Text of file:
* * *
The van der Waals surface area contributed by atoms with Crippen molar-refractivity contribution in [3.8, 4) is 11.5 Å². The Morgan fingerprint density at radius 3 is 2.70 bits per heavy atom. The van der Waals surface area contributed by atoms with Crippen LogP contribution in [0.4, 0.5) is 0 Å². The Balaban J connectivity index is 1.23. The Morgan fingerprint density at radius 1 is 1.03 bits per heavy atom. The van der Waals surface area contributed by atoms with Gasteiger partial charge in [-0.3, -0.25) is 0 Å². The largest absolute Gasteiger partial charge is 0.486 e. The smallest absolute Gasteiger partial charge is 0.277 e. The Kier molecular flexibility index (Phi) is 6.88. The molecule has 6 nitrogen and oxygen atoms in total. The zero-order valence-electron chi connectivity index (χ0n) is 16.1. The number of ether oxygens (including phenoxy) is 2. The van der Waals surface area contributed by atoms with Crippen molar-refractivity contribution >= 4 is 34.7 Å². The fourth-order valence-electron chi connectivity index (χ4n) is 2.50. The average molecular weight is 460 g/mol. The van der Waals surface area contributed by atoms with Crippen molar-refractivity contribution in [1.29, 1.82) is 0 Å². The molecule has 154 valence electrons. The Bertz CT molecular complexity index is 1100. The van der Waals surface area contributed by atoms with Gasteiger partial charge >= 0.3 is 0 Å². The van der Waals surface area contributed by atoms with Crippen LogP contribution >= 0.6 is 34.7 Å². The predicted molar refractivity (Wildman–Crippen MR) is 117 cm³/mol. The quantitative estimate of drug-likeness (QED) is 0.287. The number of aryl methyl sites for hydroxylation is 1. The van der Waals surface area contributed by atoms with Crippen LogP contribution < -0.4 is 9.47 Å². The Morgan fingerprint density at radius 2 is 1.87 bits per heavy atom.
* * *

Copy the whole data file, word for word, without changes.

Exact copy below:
The van der Waals surface area contributed by atoms with Crippen molar-refractivity contribution in [3.8, 4) is 11.5 Å². The Morgan fingerprint density at radius 3 is 2.70 bits per heavy atom. The van der Waals surface area contributed by atoms with Crippen LogP contribution in [0.4, 0.5) is 0 Å². The Balaban J connectivity index is 1.23. The Morgan fingerprint density at radius 1 is 1.03 bits per heavy atom. The van der Waals surface area contributed by atoms with Gasteiger partial charge in [-0.3, -0.25) is 0 Å². The largest absolute Gasteiger partial charge is 0.486 e. The smallest absolute Gasteiger partial charge is 0.277 e. The Kier molecular flexibility index (Phi) is 6.88. The molecule has 6 nitrogen and oxygen atoms in total. The zero-order valence-electron chi connectivity index (χ0n) is 16.1. The number of ether oxygens (including phenoxy) is 2. The van der Waals surface area contributed by atoms with Crippen molar-refractivity contribution >= 4 is 34.7 Å². The fourth-order valence-electron chi connectivity index (χ4n) is 2.50. The average molecular weight is 460 g/mol. The van der Waals surface area contributed by atoms with Crippen molar-refractivity contribution in [1.29, 1.82) is 0 Å². The molecule has 154 valence electrons. The Bertz CT molecular complexity index is 1100. The van der Waals surface area contributed by atoms with Gasteiger partial charge >= 0.3 is 0 Å². The van der Waals surface area contributed by atoms with Crippen LogP contribution >= 0.6 is 34.7 Å². The predicted molar refractivity (Wildman–Crippen MR) is 117 cm³/mol. The quantitative estimate of drug-likeness (QED) is 0.287. The number of aryl methyl sites for hydroxylation is 1. The van der Waals surface area contributed by atoms with Crippen LogP contribution < -0.4 is 9.47 Å². The Morgan fingerprint density at radius 2 is 1.87 bits per heavy atom.